An older woman answered the door and told me to wait. The kid and his mother came to the door where I explained to her that if this happened again they would be evicted, the police department called, and a charge of disturbing the peace filed. She dismissed my lecture with, “I know. I know.” and looks into the distance. Tell me the problem with this kid isn’t his upbringing. Back at the office, I find in their file that they’re consistently late paying rent and water. Surprise, surprise.
I settle back into The Quantity Theory of Insanity until about an hour later a knock at the door by three older kids brings me outside. They start yelling about some crazy white bitch trying to break into their house and assaulting them. I tell them to call the police. What do they want me to do? “You’re security!” [Sidebar: If someone is breaking into your house, do you call the local college-age security guard or the P-O-L-I-C-E? Oh, hmmm… lets add into that equation this, though: Do you call the police if you have a warrant out for your own arrest? Ah, there it is.] I ask them who the lady is, where she lives, and all they tell me is that she drives a blue Firebird.
I had my suspicions as to who the woman might be which finding the blue car proved: The neighborhood crack addict. She comes out with her husband trailing. She’s obviously high on something, red eyes, red face, veins exploding from her temples, yelling at me, talking fast, not willing to listen.
She launches into telling me about how there are undercover police who saw the whole thing and that those boys always break into her house and hassle her and bring over rock and smoke it and she divides it up and they smoke it all and she has to go back out and hustle for more money to buy more and she knows it’s wrong but she does it anyway and she doesn’t want to call the police and she thinks that if we go talk to them and tell them to stay away they will and and and…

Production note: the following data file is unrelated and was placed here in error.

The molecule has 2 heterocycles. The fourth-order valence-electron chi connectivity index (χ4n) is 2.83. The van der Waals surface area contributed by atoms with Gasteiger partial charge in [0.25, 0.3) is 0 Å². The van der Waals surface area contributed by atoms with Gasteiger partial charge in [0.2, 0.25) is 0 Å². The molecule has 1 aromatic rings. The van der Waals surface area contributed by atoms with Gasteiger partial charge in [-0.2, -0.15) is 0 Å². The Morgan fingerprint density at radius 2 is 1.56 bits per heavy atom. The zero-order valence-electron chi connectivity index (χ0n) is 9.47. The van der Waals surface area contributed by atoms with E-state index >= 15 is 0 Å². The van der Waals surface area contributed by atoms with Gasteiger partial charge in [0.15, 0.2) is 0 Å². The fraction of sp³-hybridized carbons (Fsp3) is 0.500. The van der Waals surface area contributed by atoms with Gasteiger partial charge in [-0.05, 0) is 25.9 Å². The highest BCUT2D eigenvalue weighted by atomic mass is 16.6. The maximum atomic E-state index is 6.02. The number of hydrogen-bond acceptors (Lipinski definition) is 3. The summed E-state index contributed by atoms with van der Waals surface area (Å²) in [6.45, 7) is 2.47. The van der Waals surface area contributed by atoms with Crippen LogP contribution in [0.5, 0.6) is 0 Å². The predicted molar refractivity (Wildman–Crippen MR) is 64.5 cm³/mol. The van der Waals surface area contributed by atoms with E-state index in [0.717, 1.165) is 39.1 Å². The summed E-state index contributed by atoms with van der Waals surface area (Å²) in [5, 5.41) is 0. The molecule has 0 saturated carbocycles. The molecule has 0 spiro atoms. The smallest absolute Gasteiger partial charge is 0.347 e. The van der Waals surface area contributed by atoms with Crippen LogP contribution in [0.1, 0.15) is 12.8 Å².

I finally convince her husband to call the police about it. And as I’m driving back down the street to the office, I find one of the three boys who first brought the situation to my attention and ask him if they’ve called “the law.” He replies in the affirmative, although I see the fat kid with the arrest warrants isn’t around.
Almost back to the office, I see a large black policeman walking back to his car. I pull over and tell him that the crack addict is really worked up and at which lot he can find the people who called him in.
Back at the office, I crack the wrapper on a cigar I bought from the smoke shop in Ruta Maya while out with Amanda from Arizona yesterday.
At seven o’clock, I leave. Come home to find, to my pleasant surprise, a package from one of my favorite Australians, Leigh, who does a radio show over there, filled with tapes of Australian indie bands. Which I’m listening to right now.
Been an interesting day.